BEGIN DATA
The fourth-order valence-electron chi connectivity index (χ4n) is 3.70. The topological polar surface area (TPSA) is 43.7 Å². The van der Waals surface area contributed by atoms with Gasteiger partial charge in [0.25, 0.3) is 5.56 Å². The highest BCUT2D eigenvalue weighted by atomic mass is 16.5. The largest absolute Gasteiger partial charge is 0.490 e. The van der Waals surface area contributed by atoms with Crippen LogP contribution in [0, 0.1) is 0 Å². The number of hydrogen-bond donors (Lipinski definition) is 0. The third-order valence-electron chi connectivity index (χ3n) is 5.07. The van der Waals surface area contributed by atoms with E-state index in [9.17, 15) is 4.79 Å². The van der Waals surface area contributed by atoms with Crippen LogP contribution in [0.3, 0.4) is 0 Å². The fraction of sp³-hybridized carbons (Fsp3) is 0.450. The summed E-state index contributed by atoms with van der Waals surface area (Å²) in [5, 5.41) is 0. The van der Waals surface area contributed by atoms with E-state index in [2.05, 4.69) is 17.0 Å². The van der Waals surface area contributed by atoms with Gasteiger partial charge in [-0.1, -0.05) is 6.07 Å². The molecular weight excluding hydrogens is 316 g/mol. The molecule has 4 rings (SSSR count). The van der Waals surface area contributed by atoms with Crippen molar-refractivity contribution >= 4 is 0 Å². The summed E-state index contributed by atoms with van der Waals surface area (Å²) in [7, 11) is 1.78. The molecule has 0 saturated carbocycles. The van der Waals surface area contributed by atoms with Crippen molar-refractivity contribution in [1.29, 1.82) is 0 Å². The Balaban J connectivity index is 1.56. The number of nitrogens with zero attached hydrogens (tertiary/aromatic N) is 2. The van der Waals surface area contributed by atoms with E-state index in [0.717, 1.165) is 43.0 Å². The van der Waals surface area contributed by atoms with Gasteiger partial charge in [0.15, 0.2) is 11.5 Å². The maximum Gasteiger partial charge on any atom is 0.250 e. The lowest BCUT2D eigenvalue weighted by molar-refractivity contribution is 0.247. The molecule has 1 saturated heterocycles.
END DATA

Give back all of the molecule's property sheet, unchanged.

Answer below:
The fourth-order valence-electron chi connectivity index (χ4n) is 3.70. The topological polar surface area (TPSA) is 43.7 Å². The van der Waals surface area contributed by atoms with Gasteiger partial charge in [0.25, 0.3) is 5.56 Å². The highest BCUT2D eigenvalue weighted by atomic mass is 16.5. The largest absolute Gasteiger partial charge is 0.490 e. The van der Waals surface area contributed by atoms with Crippen LogP contribution in [0, 0.1) is 0 Å². The number of hydrogen-bond donors (Lipinski definition) is 0. The third-order valence-electron chi connectivity index (χ3n) is 5.07. The van der Waals surface area contributed by atoms with E-state index in [9.17, 15) is 4.79 Å². The van der Waals surface area contributed by atoms with Crippen LogP contribution in [0.3, 0.4) is 0 Å². The fraction of sp³-hybridized carbons (Fsp3) is 0.450. The summed E-state index contributed by atoms with van der Waals surface area (Å²) in [5, 5.41) is 0. The van der Waals surface area contributed by atoms with E-state index in [2.05, 4.69) is 17.0 Å². The van der Waals surface area contributed by atoms with Gasteiger partial charge in [-0.1, -0.05) is 6.07 Å². The molecular weight excluding hydrogens is 316 g/mol. The molecule has 4 rings (SSSR count). The van der Waals surface area contributed by atoms with Crippen molar-refractivity contribution >= 4 is 0 Å². The summed E-state index contributed by atoms with van der Waals surface area (Å²) in [7, 11) is 1.78. The molecule has 0 saturated carbocycles. The van der Waals surface area contributed by atoms with Crippen molar-refractivity contribution in [1.29, 1.82) is 0 Å². The Balaban J connectivity index is 1.56. The number of nitrogens with zero attached hydrogens (tertiary/aromatic N) is 2. The van der Waals surface area contributed by atoms with E-state index in [0.717, 1.165) is 43.0 Å². The van der Waals surface area contributed by atoms with Gasteiger partial charge in [0.15, 0.2) is 11.5 Å². The maximum Gasteiger partial charge on any atom is 0.250 e. The lowest BCUT2D eigenvalue weighted by molar-refractivity contribution is 0.247. The molecule has 1 saturated heterocycles.